Y.R., a juvenile, Appellant, v. The STATE of Florida, Appellee.
Y.R. was a fifteen-year-old high school student when he was charged with the theft of an iPad from his school in January 2016.1 Global positioning software in the device located it in Y.R.'s apartment building, and the high school then determined that no other students lived in that building. Ultimately, Y.R. was charged with grand theft of the iPad and adjudicated delinquent of first-degree petit theft under section 812.014(2)(e), Florida Statutes (2016), applicable when “the property stolen is valued at $100 or more, but less than $300.”
The issue on appeal challenges the sufficiency of the evidence of proof of “value” as defined in section 812.012(10)(a)1., Florida Statutes (2016): “the market value of the property at the time and place of the offense or, if such cannot be satisfactorily ascertained, the cost of replacement of the property within a reasonable time after the offense.” Section 812.012(10)(b) addresses the circumstance in which “the value of property cannot be ascertained,” authorizing the trier of fact to find the value to be “not less than a certain amount,” or, “if no such minimum value can be ascertained, the value is an amount less than $100.”
The proof regarding the value of the iPad introduced at the adjudicatory hearing did not establish its value as of the time and place of the offense. That proof also fell short of establishing the cost of the replacement for that type of iPad within a reasonable time after the offense. The teacher who provided the iPad to Y.R. for use at the school on the day it went missing testified that she received it about four months before that day, but she did not know when the school district purchased the device. She didn't know how much the iPad cost, and she said it had been used continuously (except for the holiday break) during the four months it had been used in her classroom. Neither she nor the school vice principal at the time could identify the model type, storage capacity, or other features of the stolen iPad. The vice principal testified—though his testimony was shown to have been based on a conversation with another school employee rather than personal knowledge—that it would cost $599 to purchase a new iPad.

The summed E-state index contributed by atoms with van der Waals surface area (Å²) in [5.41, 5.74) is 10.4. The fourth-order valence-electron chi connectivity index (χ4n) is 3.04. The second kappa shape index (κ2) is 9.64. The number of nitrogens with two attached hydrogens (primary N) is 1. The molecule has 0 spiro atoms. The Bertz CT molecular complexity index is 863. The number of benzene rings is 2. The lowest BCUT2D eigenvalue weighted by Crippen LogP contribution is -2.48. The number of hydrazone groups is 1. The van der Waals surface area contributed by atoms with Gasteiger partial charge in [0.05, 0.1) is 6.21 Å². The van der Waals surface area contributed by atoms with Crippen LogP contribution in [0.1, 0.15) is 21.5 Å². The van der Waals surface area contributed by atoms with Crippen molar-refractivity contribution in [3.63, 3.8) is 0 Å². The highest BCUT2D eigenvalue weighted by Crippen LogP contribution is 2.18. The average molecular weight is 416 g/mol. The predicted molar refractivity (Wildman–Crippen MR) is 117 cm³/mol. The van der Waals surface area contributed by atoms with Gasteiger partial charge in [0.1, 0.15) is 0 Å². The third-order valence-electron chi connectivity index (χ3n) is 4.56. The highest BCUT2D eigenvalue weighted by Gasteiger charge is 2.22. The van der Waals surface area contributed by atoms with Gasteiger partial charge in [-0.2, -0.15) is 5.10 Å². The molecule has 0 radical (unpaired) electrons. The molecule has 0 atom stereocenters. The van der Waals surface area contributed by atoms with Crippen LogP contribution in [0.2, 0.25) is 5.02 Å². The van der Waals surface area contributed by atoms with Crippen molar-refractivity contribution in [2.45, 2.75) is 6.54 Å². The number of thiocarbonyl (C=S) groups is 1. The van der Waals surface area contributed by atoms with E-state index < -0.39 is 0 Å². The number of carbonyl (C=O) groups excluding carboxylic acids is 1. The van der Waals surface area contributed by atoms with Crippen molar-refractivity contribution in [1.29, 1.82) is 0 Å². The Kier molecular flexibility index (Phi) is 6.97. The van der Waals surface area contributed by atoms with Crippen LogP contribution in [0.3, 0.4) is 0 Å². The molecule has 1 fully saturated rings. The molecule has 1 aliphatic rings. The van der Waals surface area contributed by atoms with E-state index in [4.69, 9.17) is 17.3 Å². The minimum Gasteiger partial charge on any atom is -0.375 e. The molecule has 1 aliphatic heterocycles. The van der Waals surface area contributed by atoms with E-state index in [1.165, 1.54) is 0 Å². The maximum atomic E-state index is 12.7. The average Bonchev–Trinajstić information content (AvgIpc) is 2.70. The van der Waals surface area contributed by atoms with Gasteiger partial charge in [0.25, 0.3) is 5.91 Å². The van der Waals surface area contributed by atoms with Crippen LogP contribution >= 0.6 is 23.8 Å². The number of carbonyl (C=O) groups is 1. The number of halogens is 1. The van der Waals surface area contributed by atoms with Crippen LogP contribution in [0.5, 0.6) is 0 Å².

No witness testified as to depreciation, obsolescence by virtue of the release of a newer iPad model,2 or bid-asked-sold data in the internet marketplace for a comparable and comparably-used iPad. While this may seem an onerous burden, there can be no doubt that proof of “value” as defined in section 812.012(10) is determinative in classifying the level of the offense.
Here, as in Contes v. State, 190 So.3d 198, 199 (Fla. 3d DCA 2016), “[b]ecause the evidence failed to establish the fair market value of the property at the time of the offense, [the defendant] can be convicted only of second-degree petit theft, a second-degree misdemeanor.” We thus remand this case to the trial court to vacate the charge and adjudication of delinquency in count I of the petition of first-degree petit theft and to enter an adjudication of second-degree petit theft. The court should then conduct a disposition hearing on that adjudication, at which Y.R. has a right to be present.
Reversed and remanded with instructions.
1. Y.R. was also charged with resisting an officer without violence and adjudicated delinquent on that count, but this appeal only involves the count charging theft.
2. “Electrical components like televisions, computers, and stereo systems are subject to accelerated obsolescence because manufacturers are constantly releasing new, improved technology at lower prices. For this reason, purchase price alone is generally insufficient to establish the value of such property in theft cases.” Lucky v. State, 25 So.3d 691, 692 (Fla. 4th DCA 2010).